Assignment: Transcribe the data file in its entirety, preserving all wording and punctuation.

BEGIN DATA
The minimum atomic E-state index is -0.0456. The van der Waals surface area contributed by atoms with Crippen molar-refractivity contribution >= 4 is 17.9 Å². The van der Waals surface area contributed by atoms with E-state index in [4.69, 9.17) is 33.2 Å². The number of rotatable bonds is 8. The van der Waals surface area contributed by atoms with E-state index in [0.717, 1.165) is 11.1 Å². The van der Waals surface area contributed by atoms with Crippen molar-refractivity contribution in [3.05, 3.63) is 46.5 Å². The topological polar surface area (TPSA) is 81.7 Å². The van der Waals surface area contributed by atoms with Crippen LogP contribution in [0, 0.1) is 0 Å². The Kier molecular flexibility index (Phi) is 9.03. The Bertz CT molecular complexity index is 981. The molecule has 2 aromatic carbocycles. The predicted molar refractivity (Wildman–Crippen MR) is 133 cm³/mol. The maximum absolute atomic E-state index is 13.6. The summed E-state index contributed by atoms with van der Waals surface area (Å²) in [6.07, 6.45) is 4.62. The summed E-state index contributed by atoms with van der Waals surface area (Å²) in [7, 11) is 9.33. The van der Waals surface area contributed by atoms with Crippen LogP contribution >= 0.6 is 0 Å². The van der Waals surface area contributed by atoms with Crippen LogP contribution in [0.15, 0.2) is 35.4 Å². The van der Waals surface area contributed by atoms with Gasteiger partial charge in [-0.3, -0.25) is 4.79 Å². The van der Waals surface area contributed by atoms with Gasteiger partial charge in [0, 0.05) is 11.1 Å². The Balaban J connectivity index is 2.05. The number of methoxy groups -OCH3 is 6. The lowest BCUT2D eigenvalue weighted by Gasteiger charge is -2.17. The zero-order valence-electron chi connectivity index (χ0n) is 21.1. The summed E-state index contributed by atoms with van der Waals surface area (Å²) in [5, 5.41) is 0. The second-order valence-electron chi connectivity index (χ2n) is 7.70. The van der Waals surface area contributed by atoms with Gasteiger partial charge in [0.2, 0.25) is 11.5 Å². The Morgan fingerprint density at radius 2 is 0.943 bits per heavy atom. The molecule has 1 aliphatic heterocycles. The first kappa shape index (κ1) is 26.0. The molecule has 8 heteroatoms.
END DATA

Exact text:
The minimum atomic E-state index is -0.0456. The van der Waals surface area contributed by atoms with Crippen molar-refractivity contribution >= 4 is 17.9 Å². The van der Waals surface area contributed by atoms with E-state index in [4.69, 9.17) is 33.2 Å². The number of rotatable bonds is 8. The van der Waals surface area contributed by atoms with E-state index in [0.717, 1.165) is 11.1 Å². The van der Waals surface area contributed by atoms with Crippen molar-refractivity contribution in [3.05, 3.63) is 46.5 Å². The topological polar surface area (TPSA) is 81.7 Å². The van der Waals surface area contributed by atoms with Crippen LogP contribution in [0, 0.1) is 0 Å². The Kier molecular flexibility index (Phi) is 9.03. The Bertz CT molecular complexity index is 981. The molecule has 2 aromatic carbocycles. The predicted molar refractivity (Wildman–Crippen MR) is 133 cm³/mol. The maximum absolute atomic E-state index is 13.6. The summed E-state index contributed by atoms with van der Waals surface area (Å²) in [6.07, 6.45) is 4.62. The summed E-state index contributed by atoms with van der Waals surface area (Å²) in [7, 11) is 9.33. The van der Waals surface area contributed by atoms with Crippen LogP contribution >= 0.6 is 0 Å². The van der Waals surface area contributed by atoms with Crippen LogP contribution in [0.15, 0.2) is 35.4 Å². The van der Waals surface area contributed by atoms with Gasteiger partial charge in [-0.3, -0.25) is 4.79 Å². The van der Waals surface area contributed by atoms with Gasteiger partial charge in [0, 0.05) is 11.1 Å². The Balaban J connectivity index is 2.05. The number of methoxy groups -OCH3 is 6. The lowest BCUT2D eigenvalue weighted by Gasteiger charge is -2.17. The zero-order valence-electron chi connectivity index (χ0n) is 21.1. The summed E-state index contributed by atoms with van der Waals surface area (Å²) in [5, 5.41) is 0. The second-order valence-electron chi connectivity index (χ2n) is 7.70. The van der Waals surface area contributed by atoms with Gasteiger partial charge in [0.2, 0.25) is 11.5 Å². The Morgan fingerprint density at radius 2 is 0.943 bits per heavy atom. The molecule has 1 aliphatic heterocycles. The first kappa shape index (κ1) is 26.0. The molecule has 8 heteroatoms.